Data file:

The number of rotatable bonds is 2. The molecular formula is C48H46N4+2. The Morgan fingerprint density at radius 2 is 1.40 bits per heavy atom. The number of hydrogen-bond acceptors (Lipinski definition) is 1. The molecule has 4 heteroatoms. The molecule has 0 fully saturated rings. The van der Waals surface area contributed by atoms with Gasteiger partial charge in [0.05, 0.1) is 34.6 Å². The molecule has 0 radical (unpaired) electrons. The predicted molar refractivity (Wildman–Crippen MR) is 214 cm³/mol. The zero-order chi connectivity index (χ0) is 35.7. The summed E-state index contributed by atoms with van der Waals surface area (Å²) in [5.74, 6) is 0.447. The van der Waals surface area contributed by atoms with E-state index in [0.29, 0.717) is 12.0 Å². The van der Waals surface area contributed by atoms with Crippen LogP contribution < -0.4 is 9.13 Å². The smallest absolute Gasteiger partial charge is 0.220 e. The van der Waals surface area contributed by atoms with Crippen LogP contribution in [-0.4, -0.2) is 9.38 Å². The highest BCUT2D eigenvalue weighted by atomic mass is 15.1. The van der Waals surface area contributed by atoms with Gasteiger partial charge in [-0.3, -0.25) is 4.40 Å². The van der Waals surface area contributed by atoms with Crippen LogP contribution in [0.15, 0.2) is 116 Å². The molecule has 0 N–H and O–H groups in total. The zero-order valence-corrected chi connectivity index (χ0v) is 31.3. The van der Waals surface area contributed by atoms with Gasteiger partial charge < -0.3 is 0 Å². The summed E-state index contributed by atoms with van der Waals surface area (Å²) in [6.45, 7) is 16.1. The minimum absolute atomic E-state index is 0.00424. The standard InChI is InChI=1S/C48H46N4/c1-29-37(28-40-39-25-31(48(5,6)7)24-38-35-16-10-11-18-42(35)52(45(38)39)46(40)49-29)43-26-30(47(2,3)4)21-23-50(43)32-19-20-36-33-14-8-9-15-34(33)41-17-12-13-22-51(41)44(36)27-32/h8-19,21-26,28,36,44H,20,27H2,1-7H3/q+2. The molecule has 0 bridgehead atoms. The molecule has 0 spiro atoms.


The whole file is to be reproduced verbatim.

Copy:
The number of rotatable bonds is 2. The molecular formula is C48H46N4+2. The Morgan fingerprint density at radius 2 is 1.40 bits per heavy atom. The number of hydrogen-bond acceptors (Lipinski definition) is 1. The molecule has 4 heteroatoms. The molecule has 0 fully saturated rings. The van der Waals surface area contributed by atoms with Gasteiger partial charge in [0.05, 0.1) is 34.6 Å². The molecule has 0 radical (unpaired) electrons. The predicted molar refractivity (Wildman–Crippen MR) is 214 cm³/mol. The zero-order chi connectivity index (χ0) is 35.7. The summed E-state index contributed by atoms with van der Waals surface area (Å²) in [5.74, 6) is 0.447. The van der Waals surface area contributed by atoms with E-state index in [0.29, 0.717) is 12.0 Å². The van der Waals surface area contributed by atoms with Crippen LogP contribution < -0.4 is 9.13 Å². The smallest absolute Gasteiger partial charge is 0.220 e. The van der Waals surface area contributed by atoms with Crippen LogP contribution in [-0.4, -0.2) is 9.38 Å². The highest BCUT2D eigenvalue weighted by atomic mass is 15.1. The van der Waals surface area contributed by atoms with Gasteiger partial charge in [-0.3, -0.25) is 4.40 Å². The van der Waals surface area contributed by atoms with Crippen LogP contribution in [0.15, 0.2) is 116 Å². The molecule has 0 N–H and O–H groups in total. The zero-order valence-corrected chi connectivity index (χ0v) is 31.3. The van der Waals surface area contributed by atoms with Gasteiger partial charge < -0.3 is 0 Å². The summed E-state index contributed by atoms with van der Waals surface area (Å²) in [6.45, 7) is 16.1. The minimum absolute atomic E-state index is 0.00424. The standard InChI is InChI=1S/C48H46N4/c1-29-37(28-40-39-25-31(48(5,6)7)24-38-35-16-10-11-18-42(35)52(45(38)39)46(40)49-29)43-26-30(47(2,3)4)21-23-50(43)32-19-20-36-33-14-8-9-15-34(33)41-17-12-13-22-51(41)44(36)27-32/h8-19,21-26,28,36,44H,20,27H2,1-7H3/q+2. The molecule has 0 bridgehead atoms. The molecule has 0 spiro atoms.